Tyson Fury and Derek Chisora tale of the tape: How two rivals compare ahead of trilogy as talks of December fight start

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TYSON FURY has reportedly reached out about the possibility of a trilogy fight against fellow British heavyweight Derek Chisora.

Chisora, 38, who lost to Fury in 2011 and 2014, called out The Gypsy King after beating Kubrat Pulev last month.

Fury, right, beat Chisora, left, for a second time back in 2014

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Fury, right, beat Chisora, left, for a second time back in 2014Credit: News Group Newspapers Ltd
How Fury and Chisora stack up ahead of a possible trilogy

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How Fury and Chisora stack up ahead of a possible trilogy

He said: “Listen, Frank Warren and The Gypsy King’s posse, just tell me when, what time and where and I am there.

“I want to fight, bro. If you are a fighter you should fight everybody out there. I want to fight, that is it.”

Chisora’s promoter Eddie Hearn then added fuel to the speculation by claiming his man had been approached about fighting Fury in December, despite The Gypsy King announcing his retirement earlier this year.

The Matchroom Boxing chief told iFL TV: “I think someone from Tyson’s team has reached out to Chisora about fighting him in December.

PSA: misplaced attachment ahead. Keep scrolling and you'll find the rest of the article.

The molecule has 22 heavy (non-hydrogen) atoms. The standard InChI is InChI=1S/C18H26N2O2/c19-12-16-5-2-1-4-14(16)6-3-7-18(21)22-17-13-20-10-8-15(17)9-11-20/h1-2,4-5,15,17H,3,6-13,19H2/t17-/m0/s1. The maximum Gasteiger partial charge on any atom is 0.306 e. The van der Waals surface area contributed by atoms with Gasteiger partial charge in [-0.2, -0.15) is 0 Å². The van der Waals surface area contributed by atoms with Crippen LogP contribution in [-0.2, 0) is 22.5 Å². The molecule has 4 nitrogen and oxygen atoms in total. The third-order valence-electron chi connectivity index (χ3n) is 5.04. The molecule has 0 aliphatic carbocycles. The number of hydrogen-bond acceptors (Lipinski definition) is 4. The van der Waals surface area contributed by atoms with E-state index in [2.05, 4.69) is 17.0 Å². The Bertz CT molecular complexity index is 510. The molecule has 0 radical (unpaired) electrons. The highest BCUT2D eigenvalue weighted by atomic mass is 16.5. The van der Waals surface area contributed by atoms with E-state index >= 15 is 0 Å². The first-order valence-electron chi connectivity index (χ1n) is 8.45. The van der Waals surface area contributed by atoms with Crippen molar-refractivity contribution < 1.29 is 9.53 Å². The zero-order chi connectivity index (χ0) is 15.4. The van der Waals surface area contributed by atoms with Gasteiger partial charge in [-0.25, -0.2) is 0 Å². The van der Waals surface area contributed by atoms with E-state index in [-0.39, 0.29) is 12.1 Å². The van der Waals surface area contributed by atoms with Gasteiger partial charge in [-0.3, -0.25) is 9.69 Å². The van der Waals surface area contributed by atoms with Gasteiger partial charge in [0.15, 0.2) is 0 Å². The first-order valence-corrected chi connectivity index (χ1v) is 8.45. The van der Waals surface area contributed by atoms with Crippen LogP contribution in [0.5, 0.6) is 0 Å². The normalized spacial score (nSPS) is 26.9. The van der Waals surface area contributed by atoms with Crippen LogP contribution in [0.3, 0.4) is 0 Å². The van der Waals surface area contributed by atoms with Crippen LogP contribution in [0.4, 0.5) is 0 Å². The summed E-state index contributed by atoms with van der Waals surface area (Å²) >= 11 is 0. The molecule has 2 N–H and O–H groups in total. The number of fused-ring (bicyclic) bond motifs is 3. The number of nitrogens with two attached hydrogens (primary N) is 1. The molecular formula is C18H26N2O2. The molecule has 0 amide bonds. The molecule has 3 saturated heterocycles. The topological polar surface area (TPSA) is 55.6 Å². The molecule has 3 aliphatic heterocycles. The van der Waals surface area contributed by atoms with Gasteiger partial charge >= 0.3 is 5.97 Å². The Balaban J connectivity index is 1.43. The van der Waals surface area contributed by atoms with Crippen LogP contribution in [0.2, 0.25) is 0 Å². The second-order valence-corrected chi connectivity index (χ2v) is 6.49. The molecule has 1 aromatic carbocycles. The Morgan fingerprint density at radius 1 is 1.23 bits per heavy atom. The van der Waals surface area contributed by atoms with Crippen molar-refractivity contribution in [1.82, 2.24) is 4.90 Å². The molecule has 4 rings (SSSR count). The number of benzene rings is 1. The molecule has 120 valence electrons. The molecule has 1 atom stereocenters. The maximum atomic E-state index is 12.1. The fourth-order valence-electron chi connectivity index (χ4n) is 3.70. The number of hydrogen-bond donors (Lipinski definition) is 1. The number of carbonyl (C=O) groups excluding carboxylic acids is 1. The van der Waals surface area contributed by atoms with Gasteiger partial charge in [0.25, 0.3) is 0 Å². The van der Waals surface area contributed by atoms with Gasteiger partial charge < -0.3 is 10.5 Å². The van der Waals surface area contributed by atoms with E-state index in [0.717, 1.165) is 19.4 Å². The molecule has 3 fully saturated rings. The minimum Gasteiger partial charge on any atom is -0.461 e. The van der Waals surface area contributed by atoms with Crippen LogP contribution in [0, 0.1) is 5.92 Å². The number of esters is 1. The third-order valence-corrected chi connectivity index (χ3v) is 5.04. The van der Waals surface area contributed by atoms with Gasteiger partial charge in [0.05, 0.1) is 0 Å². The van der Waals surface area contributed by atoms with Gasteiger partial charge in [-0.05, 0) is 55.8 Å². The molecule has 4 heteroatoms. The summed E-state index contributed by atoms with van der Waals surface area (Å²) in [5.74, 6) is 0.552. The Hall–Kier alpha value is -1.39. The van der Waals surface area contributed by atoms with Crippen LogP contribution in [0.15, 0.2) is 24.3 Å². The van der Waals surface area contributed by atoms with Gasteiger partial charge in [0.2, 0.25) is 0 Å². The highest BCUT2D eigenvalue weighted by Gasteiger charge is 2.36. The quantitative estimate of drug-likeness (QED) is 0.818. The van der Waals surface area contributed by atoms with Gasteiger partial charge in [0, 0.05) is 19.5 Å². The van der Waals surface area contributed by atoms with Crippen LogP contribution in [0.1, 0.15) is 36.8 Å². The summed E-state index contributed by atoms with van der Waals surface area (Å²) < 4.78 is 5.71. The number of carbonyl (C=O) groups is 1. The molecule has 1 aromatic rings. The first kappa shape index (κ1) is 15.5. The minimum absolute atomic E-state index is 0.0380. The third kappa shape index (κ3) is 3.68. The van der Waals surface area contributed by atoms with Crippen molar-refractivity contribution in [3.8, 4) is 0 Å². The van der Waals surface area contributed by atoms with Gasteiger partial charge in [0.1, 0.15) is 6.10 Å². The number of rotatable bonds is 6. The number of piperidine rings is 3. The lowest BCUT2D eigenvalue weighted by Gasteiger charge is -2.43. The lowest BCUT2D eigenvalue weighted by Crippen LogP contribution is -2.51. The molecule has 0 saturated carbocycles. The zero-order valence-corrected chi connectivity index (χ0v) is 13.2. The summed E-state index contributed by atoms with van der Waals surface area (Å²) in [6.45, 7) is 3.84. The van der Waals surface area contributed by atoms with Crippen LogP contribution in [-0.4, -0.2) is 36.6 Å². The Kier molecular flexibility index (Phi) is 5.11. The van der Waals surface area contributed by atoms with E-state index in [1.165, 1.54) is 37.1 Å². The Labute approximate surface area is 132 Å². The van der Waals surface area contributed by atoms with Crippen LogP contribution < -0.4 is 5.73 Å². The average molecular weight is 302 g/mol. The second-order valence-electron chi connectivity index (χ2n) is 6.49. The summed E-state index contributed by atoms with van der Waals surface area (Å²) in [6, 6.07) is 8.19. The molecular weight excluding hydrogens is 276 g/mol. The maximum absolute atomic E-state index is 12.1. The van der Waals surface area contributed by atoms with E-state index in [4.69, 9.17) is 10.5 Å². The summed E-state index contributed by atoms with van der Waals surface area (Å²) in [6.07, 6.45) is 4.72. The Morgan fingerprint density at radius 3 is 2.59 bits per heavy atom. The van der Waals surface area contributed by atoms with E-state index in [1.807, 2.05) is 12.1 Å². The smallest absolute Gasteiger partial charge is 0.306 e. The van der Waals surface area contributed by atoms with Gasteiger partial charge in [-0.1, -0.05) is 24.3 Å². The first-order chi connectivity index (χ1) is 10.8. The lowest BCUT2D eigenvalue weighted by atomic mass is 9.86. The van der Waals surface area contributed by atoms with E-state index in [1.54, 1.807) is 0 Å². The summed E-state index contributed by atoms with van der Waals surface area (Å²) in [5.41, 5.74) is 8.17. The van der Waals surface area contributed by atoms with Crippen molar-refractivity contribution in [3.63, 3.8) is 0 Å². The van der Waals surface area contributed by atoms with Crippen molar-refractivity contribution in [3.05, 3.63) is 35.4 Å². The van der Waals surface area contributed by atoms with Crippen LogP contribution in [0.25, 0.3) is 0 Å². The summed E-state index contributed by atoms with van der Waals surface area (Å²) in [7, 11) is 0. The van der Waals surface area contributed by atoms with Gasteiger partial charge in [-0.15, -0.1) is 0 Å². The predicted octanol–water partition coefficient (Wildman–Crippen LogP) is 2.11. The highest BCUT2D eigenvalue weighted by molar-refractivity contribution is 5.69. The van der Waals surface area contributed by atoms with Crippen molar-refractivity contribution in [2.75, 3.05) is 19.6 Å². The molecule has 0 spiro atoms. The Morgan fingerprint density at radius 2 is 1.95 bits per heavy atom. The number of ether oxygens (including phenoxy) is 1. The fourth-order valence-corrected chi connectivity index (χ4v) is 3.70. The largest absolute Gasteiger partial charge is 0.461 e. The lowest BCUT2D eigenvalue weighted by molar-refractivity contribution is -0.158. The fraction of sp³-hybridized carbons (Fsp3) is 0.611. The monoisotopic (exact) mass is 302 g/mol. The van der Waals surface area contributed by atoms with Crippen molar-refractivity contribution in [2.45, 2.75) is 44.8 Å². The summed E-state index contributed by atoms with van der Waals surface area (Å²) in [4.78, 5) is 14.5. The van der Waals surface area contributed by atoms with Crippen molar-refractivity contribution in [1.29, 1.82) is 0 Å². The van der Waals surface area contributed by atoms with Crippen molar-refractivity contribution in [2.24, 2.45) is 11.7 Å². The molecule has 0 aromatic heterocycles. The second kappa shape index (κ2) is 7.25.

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“Who knows whether he’s gonna come back? I don’t know.”

As a result, SunSport has taken a look at how the two men match up ahead of a possible third showdown.

WBC champion Fury, 33, is five years younger than Chisora despite having made his professional debut just 20 months later.

Fury is also unbeaten in 33 pro bouts – with the only blemish on his record coming in a controversial draw with Deontay Wilder in December 2018.

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By contrast, Chisora has lost 12 of his 45 fights.

Those defeats have come against Fury twice, Robert Helenius, Vitali Klitschko, David Haye, Pulev, Dillian Whyte twice, Agit Kabayel, Oleksandr Usyk, and Joseph Parker twice.

The only real statistic Chisora competes with Fury in is their number of KOs – 23 apiece – but Fury’s KO ratio remains higher as he has had fewer bouts.

And when it comes to physical characteristics, there is only one winner.

Fury is naturally more than a stone heavier than Chisora, over seven inches taller, and has an 11-inch reach advantage.

What’s more, Fury is able to switch between orthodox and southpaw stances, whereas Chisora can only box as an orthodox fighter.

But perhaps the most pertinent detail when looking at the two men is their previous fights against one another.

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Fury boxed to a comfortable unanimous decision points victory during their first clash more than a decade ago.

And then when they met again in 2014, Fury produced an even more convincing display as he battered Chisora before forcing him to retire on his stall at the end of the 10th round.

With everything considered, all roads point towards another Fury win if the two were to meet again later this year.

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